In a comment to Motherboard, Intel characterized the approach to and timing of the removals as reflecting industry norms.

"To provide customers with transparency on product support, Intel communicates guidance on specific products and software that are reaching end of support and end of life,” the company said in a statement. “These notifications are aligned with industry standards. Intel assesses the support needs and capabilities of our products on an ongoing basis. This assessment takes into account multiple considerations, including technical and practical limitations, and customer feedback."


However, this is a problem for folks who take collecting or use of old technology seriously, such as those on the forum Vogons, which noticed the issue first, though it’s far from anything new. Technology companies come and go all the time, and as things like mergers and redesigns happen, often the software repository gets affected when the technology goes out of date.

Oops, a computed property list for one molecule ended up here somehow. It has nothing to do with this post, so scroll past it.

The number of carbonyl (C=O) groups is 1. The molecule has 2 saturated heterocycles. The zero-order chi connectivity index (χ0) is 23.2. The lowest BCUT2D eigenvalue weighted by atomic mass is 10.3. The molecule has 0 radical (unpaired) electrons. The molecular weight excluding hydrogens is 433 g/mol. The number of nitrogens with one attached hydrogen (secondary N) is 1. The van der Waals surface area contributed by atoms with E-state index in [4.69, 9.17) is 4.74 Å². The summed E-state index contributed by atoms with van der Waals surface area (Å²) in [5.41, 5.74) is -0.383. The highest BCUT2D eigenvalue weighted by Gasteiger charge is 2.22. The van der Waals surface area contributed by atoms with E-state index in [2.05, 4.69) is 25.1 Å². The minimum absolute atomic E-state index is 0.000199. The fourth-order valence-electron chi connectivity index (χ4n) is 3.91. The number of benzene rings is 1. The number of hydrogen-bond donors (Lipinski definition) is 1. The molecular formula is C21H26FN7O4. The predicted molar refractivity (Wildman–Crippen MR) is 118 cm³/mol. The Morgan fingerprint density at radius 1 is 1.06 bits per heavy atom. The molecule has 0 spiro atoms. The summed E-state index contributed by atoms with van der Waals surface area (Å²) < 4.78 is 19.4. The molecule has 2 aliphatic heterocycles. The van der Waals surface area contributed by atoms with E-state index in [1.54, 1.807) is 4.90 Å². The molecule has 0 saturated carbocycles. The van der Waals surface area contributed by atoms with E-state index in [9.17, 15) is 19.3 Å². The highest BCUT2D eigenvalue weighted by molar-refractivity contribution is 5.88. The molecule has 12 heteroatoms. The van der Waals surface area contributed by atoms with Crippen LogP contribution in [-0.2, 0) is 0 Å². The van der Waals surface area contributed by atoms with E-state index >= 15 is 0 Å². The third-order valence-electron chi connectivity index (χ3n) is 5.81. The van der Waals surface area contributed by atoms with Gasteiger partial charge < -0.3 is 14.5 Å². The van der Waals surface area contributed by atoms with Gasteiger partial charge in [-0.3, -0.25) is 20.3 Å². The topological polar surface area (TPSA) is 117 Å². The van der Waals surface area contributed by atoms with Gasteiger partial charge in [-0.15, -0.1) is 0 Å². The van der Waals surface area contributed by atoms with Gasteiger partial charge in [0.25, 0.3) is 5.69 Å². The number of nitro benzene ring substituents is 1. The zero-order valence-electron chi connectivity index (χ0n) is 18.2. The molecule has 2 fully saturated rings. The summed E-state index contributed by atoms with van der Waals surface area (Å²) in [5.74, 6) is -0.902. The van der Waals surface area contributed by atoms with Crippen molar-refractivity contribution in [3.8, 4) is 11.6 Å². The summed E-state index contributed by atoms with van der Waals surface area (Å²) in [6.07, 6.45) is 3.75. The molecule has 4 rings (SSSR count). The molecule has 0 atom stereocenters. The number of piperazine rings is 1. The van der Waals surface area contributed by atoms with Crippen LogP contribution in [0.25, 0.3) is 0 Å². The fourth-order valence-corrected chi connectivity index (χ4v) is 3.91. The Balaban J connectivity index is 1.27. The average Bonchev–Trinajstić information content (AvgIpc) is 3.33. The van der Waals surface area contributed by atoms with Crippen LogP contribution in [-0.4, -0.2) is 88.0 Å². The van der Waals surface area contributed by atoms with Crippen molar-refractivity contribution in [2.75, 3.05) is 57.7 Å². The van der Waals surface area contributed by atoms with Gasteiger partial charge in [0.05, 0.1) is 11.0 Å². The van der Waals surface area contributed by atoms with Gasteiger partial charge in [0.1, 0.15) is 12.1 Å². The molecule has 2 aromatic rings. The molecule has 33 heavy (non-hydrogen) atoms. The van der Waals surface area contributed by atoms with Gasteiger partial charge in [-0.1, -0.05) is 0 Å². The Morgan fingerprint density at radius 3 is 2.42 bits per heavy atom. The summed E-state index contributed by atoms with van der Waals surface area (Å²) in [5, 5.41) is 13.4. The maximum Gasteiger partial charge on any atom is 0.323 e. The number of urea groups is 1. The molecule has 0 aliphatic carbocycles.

A Problem For Consumers & Collectors

Jason Scott, the Internet Archive’s lead software curator, says that Intel's decision to no longer provide old drivers on its website reflects a tendency by hardware and software developers to ignore their legacies when possible—particularly in the case of consumer software, rather than in the enterprise, where companies’ willingness to pay for updates ensures that needed updates won’t simply sit on the shelf.

“That goes, you know, back to phone companies having to do this to keep equipment running,” Scott explained in a phone interview.